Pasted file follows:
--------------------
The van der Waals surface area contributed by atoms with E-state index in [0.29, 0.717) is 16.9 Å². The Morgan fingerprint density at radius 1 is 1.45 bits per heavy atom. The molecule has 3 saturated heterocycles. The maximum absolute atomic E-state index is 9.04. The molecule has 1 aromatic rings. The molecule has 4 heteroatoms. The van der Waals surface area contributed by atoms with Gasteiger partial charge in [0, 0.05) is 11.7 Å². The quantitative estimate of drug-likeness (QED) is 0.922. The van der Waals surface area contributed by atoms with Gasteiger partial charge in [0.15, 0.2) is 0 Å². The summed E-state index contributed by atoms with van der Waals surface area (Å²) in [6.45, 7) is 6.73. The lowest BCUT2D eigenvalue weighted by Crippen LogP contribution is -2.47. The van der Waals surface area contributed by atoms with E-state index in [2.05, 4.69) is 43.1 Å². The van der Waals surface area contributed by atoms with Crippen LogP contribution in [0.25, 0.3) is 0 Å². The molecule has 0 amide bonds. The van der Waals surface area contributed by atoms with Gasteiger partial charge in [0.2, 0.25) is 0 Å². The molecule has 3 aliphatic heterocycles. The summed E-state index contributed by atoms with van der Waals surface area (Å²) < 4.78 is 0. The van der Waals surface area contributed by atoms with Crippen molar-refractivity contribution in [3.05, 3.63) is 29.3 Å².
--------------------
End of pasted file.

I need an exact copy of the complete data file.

The van der Waals surface area contributed by atoms with E-state index in [0.29, 0.717) is 16.9 Å². The Morgan fingerprint density at radius 1 is 1.45 bits per heavy atom. The molecule has 3 saturated heterocycles. The maximum absolute atomic E-state index is 9.04. The molecule has 1 aromatic rings. The molecule has 4 heteroatoms. The van der Waals surface area contributed by atoms with Gasteiger partial charge in [0, 0.05) is 11.7 Å². The quantitative estimate of drug-likeness (QED) is 0.922. The van der Waals surface area contributed by atoms with Gasteiger partial charge in [0.15, 0.2) is 0 Å². The summed E-state index contributed by atoms with van der Waals surface area (Å²) in [6.45, 7) is 6.73. The lowest BCUT2D eigenvalue weighted by Crippen LogP contribution is -2.47. The van der Waals surface area contributed by atoms with E-state index in [2.05, 4.69) is 43.1 Å². The van der Waals surface area contributed by atoms with Crippen LogP contribution in [0.25, 0.3) is 0 Å². The molecule has 0 amide bonds. The van der Waals surface area contributed by atoms with Gasteiger partial charge in [0.2, 0.25) is 0 Å². The molecule has 3 aliphatic heterocycles. The summed E-state index contributed by atoms with van der Waals surface area (Å²) < 4.78 is 0. The van der Waals surface area contributed by atoms with Crippen molar-refractivity contribution in [3.05, 3.63) is 29.3 Å².